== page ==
“It's a bit far because we've got to go all the way to the basement,” says Xavier Dphrepaulezz, as he heads down a carpeted flight of stairs into a downtown Oakland gallery and recording studio. As the 48-year-old, better known as the black-roots musician Fantastic Negrito, turns a corner and leads me down a concrete hallway, he lists his most vital health tips.
“Exercise is good for you, so I'm always walking,” he says. “I don't drink sodas or eat fast food, either. I've got to stay healthy. I'm only two years away from 50.”
We head down a second flight of stairs, and a wave of cool subterranean air washes over us. The dim basement, which smells faintly of dust, is cluttered with building materials, tools, and broken furniture. Not too many people come down here, Dphrepaulezz says, and I can understand why.
Suddenly, he stops in front of an old wooden freight elevator. “So, this is it,” he says. “This is where we were that fateful night.”
He's referencing the evening over a year-and-a-half ago when he, three other musicians, and their instruments (a guitar, an upright bass, and percussion) squeezed inside of the almost-100-year-old elevator to record “Lost In A Crowd,” the Southern-inspired blues ballad that won NPR's 2015 Tiny Desk Contest.
An Oakland native and former busker who performed on street corners and at BART stations throughout the Bay Area, the contest won Dphrepaulezz widespread fame, as well as $5,000 and a number of nationwide shows that have since snowballed into a full-time music career as Fantastic Negrito.
“You want a ride up?” he asks, looking at me with a devilish grin, his dreadfro slicked up in 45-degree angle spikes.
“Nah, I'll pass,” I say.
“You scared?” Dphrepaulezz asks. I nod. “Well, I'm going to ride anyways. I'll meet you up there.”
He starts fiddling with a control panel, but something is wrong. The elevator won't move.
“I wasn't here for a couple of months and no one's been using it,” he says, abandoning the ride and leading me back upstairs. “And you have to keep using it or it will just sink down to the ground and not budge.”
For most of 2016, Dphrepaulezz has been away on tour, visiting four continents and performing at numerous music festivals, like Austin's South by Southwest (where he played five shows this past March). The remainder of this year is already booked — with shows in New York, the U.K., and Europe — and so, too, is 2017. In fact, in less than 48 hours, Dphrepaulezz will head out for yet another performance, this one at BottleRock in Napa Valley.
“It's OK, you've just got to go to sleep and not party,” he says of the constant touring life. “At your age, it might be hard not to do, but at my age, I'm good. I've been to that party. I know how that ends.”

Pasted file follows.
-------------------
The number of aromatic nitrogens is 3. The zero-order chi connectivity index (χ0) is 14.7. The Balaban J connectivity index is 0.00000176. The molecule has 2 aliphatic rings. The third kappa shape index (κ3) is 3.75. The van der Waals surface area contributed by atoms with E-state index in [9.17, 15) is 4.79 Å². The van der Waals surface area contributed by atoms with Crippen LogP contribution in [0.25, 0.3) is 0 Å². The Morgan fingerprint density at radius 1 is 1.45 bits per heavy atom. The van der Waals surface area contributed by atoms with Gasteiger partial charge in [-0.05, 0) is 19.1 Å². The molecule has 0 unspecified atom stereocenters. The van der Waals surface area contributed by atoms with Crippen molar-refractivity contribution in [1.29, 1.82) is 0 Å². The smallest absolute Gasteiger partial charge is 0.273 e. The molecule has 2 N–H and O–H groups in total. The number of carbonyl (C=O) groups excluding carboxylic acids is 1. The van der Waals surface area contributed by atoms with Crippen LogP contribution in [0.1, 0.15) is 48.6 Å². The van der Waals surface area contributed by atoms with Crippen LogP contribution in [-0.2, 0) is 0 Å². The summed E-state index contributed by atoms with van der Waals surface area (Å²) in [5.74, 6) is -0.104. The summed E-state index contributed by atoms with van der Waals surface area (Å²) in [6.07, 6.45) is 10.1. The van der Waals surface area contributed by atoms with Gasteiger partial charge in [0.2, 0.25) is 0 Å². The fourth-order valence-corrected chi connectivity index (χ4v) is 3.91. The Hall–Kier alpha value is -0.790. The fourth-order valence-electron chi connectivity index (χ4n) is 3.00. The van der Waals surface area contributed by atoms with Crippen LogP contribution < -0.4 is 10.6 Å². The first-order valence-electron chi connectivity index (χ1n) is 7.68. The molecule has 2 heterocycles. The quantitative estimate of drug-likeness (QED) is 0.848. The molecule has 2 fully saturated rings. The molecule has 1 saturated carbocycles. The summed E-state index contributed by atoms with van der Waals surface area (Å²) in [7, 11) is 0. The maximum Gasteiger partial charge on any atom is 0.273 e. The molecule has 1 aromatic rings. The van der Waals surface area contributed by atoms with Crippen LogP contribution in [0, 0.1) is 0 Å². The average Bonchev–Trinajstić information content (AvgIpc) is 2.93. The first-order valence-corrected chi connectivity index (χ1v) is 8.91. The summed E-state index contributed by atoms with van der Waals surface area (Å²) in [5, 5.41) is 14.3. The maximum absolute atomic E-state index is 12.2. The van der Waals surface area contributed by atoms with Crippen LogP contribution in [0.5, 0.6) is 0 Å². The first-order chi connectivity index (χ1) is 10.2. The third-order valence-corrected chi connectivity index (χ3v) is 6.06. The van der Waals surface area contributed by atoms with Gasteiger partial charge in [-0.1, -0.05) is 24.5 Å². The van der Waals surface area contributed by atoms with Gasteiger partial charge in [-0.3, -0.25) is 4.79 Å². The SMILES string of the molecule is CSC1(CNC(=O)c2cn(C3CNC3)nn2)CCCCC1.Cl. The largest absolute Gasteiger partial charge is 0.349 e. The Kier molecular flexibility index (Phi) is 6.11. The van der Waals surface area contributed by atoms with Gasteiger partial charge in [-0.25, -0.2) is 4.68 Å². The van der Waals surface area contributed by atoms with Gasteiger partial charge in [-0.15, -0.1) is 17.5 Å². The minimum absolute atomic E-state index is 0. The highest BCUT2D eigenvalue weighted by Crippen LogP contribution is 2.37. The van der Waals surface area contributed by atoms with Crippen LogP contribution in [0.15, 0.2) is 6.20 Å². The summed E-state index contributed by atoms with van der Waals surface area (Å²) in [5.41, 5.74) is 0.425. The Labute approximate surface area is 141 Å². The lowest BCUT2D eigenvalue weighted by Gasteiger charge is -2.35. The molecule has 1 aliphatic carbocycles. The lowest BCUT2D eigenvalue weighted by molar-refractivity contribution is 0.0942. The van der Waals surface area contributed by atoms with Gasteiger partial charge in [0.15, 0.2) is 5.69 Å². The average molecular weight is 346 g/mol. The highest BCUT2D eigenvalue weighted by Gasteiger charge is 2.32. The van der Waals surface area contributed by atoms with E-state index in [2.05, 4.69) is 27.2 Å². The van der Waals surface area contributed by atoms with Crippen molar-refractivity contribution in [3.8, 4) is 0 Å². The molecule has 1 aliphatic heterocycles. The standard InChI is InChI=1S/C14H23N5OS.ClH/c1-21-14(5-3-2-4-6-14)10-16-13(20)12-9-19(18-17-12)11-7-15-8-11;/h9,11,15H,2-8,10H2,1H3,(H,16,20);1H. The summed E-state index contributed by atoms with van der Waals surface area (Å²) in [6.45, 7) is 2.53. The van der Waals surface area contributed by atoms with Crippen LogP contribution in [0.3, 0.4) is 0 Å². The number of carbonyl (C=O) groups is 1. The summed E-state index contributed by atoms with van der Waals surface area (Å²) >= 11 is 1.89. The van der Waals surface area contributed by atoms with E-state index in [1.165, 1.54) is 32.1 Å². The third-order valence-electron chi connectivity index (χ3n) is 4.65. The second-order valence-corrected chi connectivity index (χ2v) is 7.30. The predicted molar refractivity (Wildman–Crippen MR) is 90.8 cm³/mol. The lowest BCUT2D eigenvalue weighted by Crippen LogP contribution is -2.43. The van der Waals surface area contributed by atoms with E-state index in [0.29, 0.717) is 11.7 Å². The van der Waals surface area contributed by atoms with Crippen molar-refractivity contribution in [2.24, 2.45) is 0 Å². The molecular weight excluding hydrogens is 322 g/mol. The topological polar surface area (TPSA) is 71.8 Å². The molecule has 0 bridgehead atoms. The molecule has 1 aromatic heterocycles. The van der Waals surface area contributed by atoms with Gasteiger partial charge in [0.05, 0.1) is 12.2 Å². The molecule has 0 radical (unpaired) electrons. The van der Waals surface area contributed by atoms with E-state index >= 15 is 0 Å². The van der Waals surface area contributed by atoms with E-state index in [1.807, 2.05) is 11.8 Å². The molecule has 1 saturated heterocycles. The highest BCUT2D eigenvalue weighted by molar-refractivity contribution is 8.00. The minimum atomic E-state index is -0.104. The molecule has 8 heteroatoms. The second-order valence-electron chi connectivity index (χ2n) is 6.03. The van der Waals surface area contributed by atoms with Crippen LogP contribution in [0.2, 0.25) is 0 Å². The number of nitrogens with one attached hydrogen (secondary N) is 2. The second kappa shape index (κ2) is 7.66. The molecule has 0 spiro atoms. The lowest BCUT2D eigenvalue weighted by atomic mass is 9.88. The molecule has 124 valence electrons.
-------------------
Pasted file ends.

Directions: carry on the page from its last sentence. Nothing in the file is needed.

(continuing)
We're now in a tiny rectangular anteroom on the second floor of the building — each of us perched on opposite ends of a garish gold antique couch, that, aside from the paintings on the wall is the only piece of furniture present — as Dphrepaulezz tells me about the lively parties he used to host here a few years back before Fantastic Negrito existed.
“I'd have professors and street hustlers come,” he says. “I remember there was a woman who used to come, and she's 93 now, and she would sit on the couch right next to the topless bartender, and she would talk about when the Nazis invaded France. And that's kind of what I'm into in terms of entertainment, like really bringing everybody together from all different walks of life and making them speak to each other.”
Today, the space — called “Blackball Universe” — is owned by a small arts collective that includes Dphrepaulezz; Malcolm Spellman, a writer and producer for the TV show Empire; artists; and “a hustling Jewish kid we grew up with.”
It was because of the collective, which makes decisions through voting, that Dphrepaulezz — who lost the vote — submitted “Lost In A Crowd” to NPR.
On Friday, June 3, a year and a half after winning the Tiny Desk Contest, Dphrepaulezz will release The Last Days of Oakland, his full-length recording debut as Fantastic Negrito.
The 13-track album was recorded here at Blackball and showcases Dphrepaulezz's self-called “black roots music,” which is sort of like a twangy, gospel-fueled combination of retro soul and blues music. Written from a working class standpoint, the album covers socioeconomic issues, such as juggling multiple jobs, not having enough money, and struggling to survive through the winter.
But while you wouldn't call the subject matter happy or upbeat, the instrumentals are twangy and lively, and Dphrepaulezz's voice, which shifts from a scratchy baritone to a piercing falsetto, never fails to be captivating.
“Blues purists may hate what I do sometimes because it's a little dirtier,” says Dphrepaulezz, who likes to think of his music as “intangible fruit for humanity.”
The album's title sounds slightly ominous — if not apocalyptic — but he insists it shouldn't be interpreted that way.
“The old Oakland is over with,” says Dphrepaulezz, who still remembers the days when Too Short was just a kid selling his music on the streets. “But when things end, the door opens for a new beginning. Oakland had this amazing time, and now it can have another amazing time. I think it's on its way: You just need an old man like me to keep running my mouth and to be a bridge.”